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Striking a Balance While Working From Home

Working from home is more common than ever, so homeowners have the opportunity to incorporate a workspace that’s just right — whatever form that takes.

Written by Katherine Owen


For many, the pivot to working from home has provided plenty of perks – no commute, geographic flexibility and no stinky fish in the communal microwave. But for some, the blurred lines tipped the work/life scale out of kilter, knowing those pesky to-do lists and unanswered emails are always lurking just in the other room. A designated desk or separate office space — ideally with a door — can bring some relief, but the key to achieving true work/life balance begins with the right layout. 

So you won’t feel like you’re in the break room every time you eat breakfast, use the following big ideas when planning your home’s design to create an arrangement that brings your professional and personal lives into harmony. 


The Hickory Lakes by Riverbend Timber Framing

Square Footage: 3,176

The Big Idea: Leave Home ... Without Really Leaving

The first, and most obvious, rule of work/life balance is to leave work at work, an edict that’s easier said than done. For some, physical separation is just the fix, but instead of heading to the garage and hopping in the car on weekdays, what if the commute ended at the top of the stairs? An office above the garage (or within an accessory building, like a carriage house) adds balance by keeping your job outside of your living quarters.

The Hickory Lakes plan accommodates with a 12-by-25-foot studio space situated squarely above the garage. The space is accessed from the main home through the mudroom and up a flight of stairs, so it feels removed enough to help you disconnect. 

Tip! If you built your home before the rise of remote work, accessory dwelling units (ADUs) are a convenient way to add space without adding on.


The Bear Rock by Coventry Log Homes

Square Footage: 2,668

The Big Idea: Reduce Distractions  

The modern home office comes with enough distractions as it is — emails, texts and notifications vying for your attention during family time. One way to reduce real-life interruptions is by not only incorporating a designated home office into your plan but positioning it somewhere private. In fact, when hidden away from hangout zones, you may find your home office is quieter than your company’s headquarters. For homes where multiple residents needs to clock in each day, consider his-and-hers home offices, potentially even in separate wings to reduce conference call conflicts and background noise.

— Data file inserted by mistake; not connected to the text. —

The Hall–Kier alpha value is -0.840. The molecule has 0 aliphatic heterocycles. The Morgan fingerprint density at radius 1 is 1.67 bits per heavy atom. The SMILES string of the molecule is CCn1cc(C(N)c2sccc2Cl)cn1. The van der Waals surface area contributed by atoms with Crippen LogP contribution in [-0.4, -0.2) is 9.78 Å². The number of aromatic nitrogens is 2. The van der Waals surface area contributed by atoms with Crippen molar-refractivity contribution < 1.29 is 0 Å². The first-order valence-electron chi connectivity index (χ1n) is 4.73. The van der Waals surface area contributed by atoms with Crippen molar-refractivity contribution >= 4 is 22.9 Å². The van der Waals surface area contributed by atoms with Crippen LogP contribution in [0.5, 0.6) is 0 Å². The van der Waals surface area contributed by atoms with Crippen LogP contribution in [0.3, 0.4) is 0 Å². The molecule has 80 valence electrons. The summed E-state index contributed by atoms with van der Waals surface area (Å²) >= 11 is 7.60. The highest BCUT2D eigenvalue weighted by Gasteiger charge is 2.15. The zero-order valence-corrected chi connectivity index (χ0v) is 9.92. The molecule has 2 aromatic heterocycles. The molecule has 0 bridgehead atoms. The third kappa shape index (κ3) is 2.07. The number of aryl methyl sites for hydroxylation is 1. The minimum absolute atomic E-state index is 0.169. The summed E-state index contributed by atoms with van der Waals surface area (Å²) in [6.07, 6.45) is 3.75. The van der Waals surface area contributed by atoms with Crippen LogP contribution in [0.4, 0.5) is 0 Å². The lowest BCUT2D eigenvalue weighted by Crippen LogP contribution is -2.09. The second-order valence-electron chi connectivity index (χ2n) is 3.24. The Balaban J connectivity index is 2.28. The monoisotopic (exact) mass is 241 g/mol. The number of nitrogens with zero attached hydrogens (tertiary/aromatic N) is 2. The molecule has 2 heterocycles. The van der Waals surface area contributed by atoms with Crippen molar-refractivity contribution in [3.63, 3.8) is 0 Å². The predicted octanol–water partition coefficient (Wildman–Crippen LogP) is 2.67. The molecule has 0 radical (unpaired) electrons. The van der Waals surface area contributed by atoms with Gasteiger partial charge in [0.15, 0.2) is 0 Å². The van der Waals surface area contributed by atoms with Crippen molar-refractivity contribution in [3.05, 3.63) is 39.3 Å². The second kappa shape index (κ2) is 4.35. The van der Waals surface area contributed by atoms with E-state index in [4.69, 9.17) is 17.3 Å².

The Bear Rock boasts a smartly situated office in an upstairs corner where family members are unlikely to pass by throughout the day. With easy access to the upstairs restroom and its own storage space, this 13-by-15-foot home office has it all. 

Tip! If you incorporate an office in your layout, make sure it’s large enough to shift to another purpose come retirement day, whether that’s a basic spare bedroom or spacious hobby area. 


The Frontier D by Honest Abe Log Homes

Square Footage: 1,394

The Big Idea: Sanction Off Space

Maybe you don’t want to commit to a full home office, but you still want more than the increasingly popular “cloffice” (closet + office). Enter the loft office. Luckily, lofts are a common design feature in log and timber homes and are endlessly flexible when it comes to function. When you retire, they quickly transform into reading nooks, quilting corners and so much more.

When it comes to home offices, not all lofts are created equal. The Frontier D showcases how to have the best of both worlds: The loft is large and open to the living space below but is tucked away in its own corner. (Read: peace, quiet and privacy.) A catwalk-style loft may not be as suitable for studious endeavors.

Tip! Walkout basements can be just as convenient for flexible workspaces. If you’re building on a hill, explore if a walkout would be well suited for your site.


The Sunapee by MossCreek

Square Footage: 6,321

The Big Idea: Collaborate with Mother Nature 

For fans of log and timber homes, the mood-boosting properties of nature come as no surprise. But for skeptics, science backs it up. According to the American Psychological Association, “Spending time in nature is linked to both cognitive benefits and improvements in mood, mental health and emotional well-being.” To capitalize on Mother Nature’s stress-reducing properties, incorporate walls of windows and access to the outdoors in your home office (an essential element of log and timber home design, regardless!).

The Sunapee positions the home office just off the main living spaces with double doors to a private deck shared with the master bedroom. Sometimes, all you need is a quick step outside to get the creative juices flowing. 

Tip! Bi-folding glass walls make it easier than ever to blur the lines between indoors and out. 


See Also: 5 Ways to Keep Your Energy Bills in Check

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